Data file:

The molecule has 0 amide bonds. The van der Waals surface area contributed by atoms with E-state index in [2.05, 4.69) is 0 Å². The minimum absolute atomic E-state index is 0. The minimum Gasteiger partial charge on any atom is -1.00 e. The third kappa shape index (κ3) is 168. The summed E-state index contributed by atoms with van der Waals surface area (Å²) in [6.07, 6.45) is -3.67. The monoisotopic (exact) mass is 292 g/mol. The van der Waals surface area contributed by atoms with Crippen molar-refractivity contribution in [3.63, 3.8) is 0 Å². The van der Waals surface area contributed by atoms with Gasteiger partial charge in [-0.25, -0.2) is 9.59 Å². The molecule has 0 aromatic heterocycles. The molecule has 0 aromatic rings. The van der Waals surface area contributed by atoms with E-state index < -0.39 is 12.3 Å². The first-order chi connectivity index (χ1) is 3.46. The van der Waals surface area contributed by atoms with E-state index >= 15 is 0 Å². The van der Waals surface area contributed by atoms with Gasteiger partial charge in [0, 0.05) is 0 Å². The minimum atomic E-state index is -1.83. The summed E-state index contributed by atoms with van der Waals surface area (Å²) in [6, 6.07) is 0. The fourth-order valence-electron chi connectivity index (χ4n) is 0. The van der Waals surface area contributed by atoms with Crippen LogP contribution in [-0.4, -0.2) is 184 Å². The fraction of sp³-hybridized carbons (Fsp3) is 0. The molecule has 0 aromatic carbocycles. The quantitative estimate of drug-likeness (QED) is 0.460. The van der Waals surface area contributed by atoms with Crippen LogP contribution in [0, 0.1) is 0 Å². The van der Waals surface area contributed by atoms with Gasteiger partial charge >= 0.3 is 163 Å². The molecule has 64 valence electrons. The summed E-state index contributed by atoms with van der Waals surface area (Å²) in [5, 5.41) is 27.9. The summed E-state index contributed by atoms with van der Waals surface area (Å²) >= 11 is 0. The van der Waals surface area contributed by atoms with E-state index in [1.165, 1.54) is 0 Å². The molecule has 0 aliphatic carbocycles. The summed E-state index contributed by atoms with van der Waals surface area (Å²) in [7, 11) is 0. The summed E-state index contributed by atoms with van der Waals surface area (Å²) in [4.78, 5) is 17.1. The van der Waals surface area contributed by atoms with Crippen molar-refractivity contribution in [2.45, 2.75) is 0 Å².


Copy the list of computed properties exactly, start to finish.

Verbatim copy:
The molecule has 0 amide bonds. The van der Waals surface area contributed by atoms with E-state index in [2.05, 4.69) is 0 Å². The minimum absolute atomic E-state index is 0. The minimum Gasteiger partial charge on any atom is -1.00 e. The third kappa shape index (κ3) is 168. The summed E-state index contributed by atoms with van der Waals surface area (Å²) in [6.07, 6.45) is -3.67. The monoisotopic (exact) mass is 292 g/mol. The van der Waals surface area contributed by atoms with Crippen molar-refractivity contribution in [3.63, 3.8) is 0 Å². The van der Waals surface area contributed by atoms with Gasteiger partial charge in [-0.25, -0.2) is 9.59 Å². The molecule has 0 aromatic heterocycles. The molecule has 0 aromatic rings. The van der Waals surface area contributed by atoms with E-state index < -0.39 is 12.3 Å². The first-order chi connectivity index (χ1) is 3.46. The van der Waals surface area contributed by atoms with E-state index >= 15 is 0 Å². The van der Waals surface area contributed by atoms with Gasteiger partial charge in [0, 0.05) is 0 Å². The minimum atomic E-state index is -1.83. The summed E-state index contributed by atoms with van der Waals surface area (Å²) in [6, 6.07) is 0. The fourth-order valence-electron chi connectivity index (χ4n) is 0. The van der Waals surface area contributed by atoms with Crippen LogP contribution in [-0.4, -0.2) is 184 Å². The fraction of sp³-hybridized carbons (Fsp3) is 0. The molecule has 0 aromatic carbocycles. The quantitative estimate of drug-likeness (QED) is 0.460. The van der Waals surface area contributed by atoms with Crippen LogP contribution in [0, 0.1) is 0 Å². The van der Waals surface area contributed by atoms with Gasteiger partial charge >= 0.3 is 163 Å². The molecule has 64 valence electrons. The summed E-state index contributed by atoms with van der Waals surface area (Å²) in [5, 5.41) is 27.9. The summed E-state index contributed by atoms with van der Waals surface area (Å²) >= 11 is 0. The van der Waals surface area contributed by atoms with E-state index in [1.165, 1.54) is 0 Å². The molecule has 0 aliphatic carbocycles. The summed E-state index contributed by atoms with van der Waals surface area (Å²) in [7, 11) is 0. The summed E-state index contributed by atoms with van der Waals surface area (Å²) in [4.78, 5) is 17.1. The van der Waals surface area contributed by atoms with Crippen molar-refractivity contribution in [2.45, 2.75) is 0 Å².